Research Roundup: Using CRISPR to boost lifespan, human trial using induced pluripotent stem cells to treat spinal cord injury approved and more!

Welcome to this week’s Research Roundup. These Friday posts aim to inform our readers about the many stories that relate to animal research each week. Do you have an animal research story we should include in next week’s Research Roundup? You can send it to us via our Facebook page or through the contact form on the website.

  • Using CRISPR to boost lifespan in mice. Scientists at the Salk institute have developed a new therapy using CRISPR/Cas9 to increase the length of life for humans suffering from progeria; a very rare genetic condition affecting 1 in 4 million babies worldwide with a life expectancy of 13 years. Progeria is caused by a mutation in the LMNA gene, using CRISPR they effectively corrected the mutation causing the genetically engineered mice to live longer and develop more like a healthy mouse. This research could one day help patients with progeria and may also help us better understand aging as mouse models with progeria are often used to understand the mechanisms underlying aging. Published in Nature Medicine
  • Japan approves first human trial of human induced pluripotent stem cells to treat spinal cord injury. According to a report published in the Japan Times the Health Ministry has given the green light to a clinical trial for the world’s first clinical test of induced pluripotent stem cells (iPS cells) to treat people who lost mobility and sensation due to spinal cord injury. This trial, to be conducted by researchers from Keyo University, builds upon previous research conducted in animal models including mice and monkeys, which have recovered mobility following similar injuries. The initial trial will be aimed at testing the safety of the neural cells created by injections of iPS cells in the spinal cord, and their potential at restoring function in a small number of patients, focusing on young, healthy people who suffered spinal cord damage due to traffic or sports accidents. According to the leader of the research team, Prof. Hideyuki Okano, “It’s been 20 years since I started researching cell treatment. Finally we can start a clinical trial”.
  • A native California plant for treating Alzheimer’s? The Yerba santa plant has used to treat respiratory ailments, headaches, fever, sore muscles, wounds, and rheumatism since the native tribes discovered its medicinal properties. Now, scientists from the Salk Institute have identified the compound; Sterubin, as it’s most active chemical compound and discovered that this compound has anti-inflammatory effects on brain cells. This current work was performed on mouse nerve cells, and now the scientists will further test Sterubin on a mouse model for Alzheimer’s disease. Published in Redox Biology.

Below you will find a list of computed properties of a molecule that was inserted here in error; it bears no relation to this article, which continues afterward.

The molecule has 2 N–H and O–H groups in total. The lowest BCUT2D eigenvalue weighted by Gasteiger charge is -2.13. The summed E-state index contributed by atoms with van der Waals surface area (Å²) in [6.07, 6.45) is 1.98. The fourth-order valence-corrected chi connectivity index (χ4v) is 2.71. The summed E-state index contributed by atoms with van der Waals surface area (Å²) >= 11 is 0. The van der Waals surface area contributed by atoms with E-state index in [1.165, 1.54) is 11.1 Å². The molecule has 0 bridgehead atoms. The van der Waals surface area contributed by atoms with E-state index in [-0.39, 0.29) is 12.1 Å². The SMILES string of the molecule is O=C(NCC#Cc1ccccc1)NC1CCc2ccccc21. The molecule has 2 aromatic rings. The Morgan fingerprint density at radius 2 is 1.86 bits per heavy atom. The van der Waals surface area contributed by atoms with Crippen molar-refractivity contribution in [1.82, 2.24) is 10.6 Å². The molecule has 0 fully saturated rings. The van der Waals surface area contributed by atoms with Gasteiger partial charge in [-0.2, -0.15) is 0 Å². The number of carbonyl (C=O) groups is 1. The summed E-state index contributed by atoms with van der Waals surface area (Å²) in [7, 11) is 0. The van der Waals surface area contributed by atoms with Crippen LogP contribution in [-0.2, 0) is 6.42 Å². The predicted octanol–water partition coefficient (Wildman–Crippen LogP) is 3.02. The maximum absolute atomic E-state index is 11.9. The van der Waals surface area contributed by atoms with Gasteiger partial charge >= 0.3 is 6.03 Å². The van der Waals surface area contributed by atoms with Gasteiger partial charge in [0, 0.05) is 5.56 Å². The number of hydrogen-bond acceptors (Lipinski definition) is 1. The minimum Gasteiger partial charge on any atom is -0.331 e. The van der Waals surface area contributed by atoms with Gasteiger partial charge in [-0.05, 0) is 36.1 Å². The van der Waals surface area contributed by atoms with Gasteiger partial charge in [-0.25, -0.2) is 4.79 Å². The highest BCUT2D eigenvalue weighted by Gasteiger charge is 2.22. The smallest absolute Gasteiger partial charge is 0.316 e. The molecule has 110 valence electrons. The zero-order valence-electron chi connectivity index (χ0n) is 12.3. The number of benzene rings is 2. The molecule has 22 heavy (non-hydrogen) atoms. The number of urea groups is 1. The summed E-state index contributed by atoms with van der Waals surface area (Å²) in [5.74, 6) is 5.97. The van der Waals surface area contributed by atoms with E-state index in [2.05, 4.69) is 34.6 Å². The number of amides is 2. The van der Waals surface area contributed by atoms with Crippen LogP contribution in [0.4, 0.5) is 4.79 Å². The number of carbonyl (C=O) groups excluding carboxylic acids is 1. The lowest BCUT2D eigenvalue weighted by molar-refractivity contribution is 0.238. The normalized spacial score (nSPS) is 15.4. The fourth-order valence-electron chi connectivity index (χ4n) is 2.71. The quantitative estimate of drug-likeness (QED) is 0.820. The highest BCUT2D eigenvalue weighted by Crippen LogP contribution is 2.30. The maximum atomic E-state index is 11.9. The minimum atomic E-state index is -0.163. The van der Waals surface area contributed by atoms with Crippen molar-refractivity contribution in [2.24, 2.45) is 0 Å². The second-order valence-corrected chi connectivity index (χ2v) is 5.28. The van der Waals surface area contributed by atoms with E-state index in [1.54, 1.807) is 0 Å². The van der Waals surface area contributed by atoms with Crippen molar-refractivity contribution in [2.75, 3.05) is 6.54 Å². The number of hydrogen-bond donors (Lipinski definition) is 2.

Yerba Santa, Source: USDA Forest Service
  • Activating tooth regeneration in mice. Scientists at Kings College London have used mammalian diversity in tooth generation to pinpoint the necessary signalling pathway to generate a set of replacement teeth for mice. Normally mice only have one set of teeth, and no replacement. Minipigs, however, have two sets of teeth, similar to humans. By comparing gene expression throughout tooth growth in mice and minipigs, scientists identified the signalling pathway for tooth regeneration. They also identified that the arrival of the second set of teeth seems to inhibit a third set of teeth from generating. These findings provide a conceptual advancement in the field of tooth replacement. Published in Development.
  • Young bone marrow rejuvenates aging brains. A new study has found that transplanting the bone marrow of young laboratory mice into old mice prevented cognitive decline in the old mice, preserving their memory and learning abilities. The findings support an emerging model that attributes cognitive decline, in part, to aging of blood cells, which are produced in bone marrow. “While prior studies have shown that introducing blood from young mice can reverse cognitive decline in old mice, it is not well understood how this happens,” said Helen Goodridge, PhD, co-senior author of the study. “Our research suggests one answer lies in specific properties of youthful blood cells.” Published in Communications Biology.

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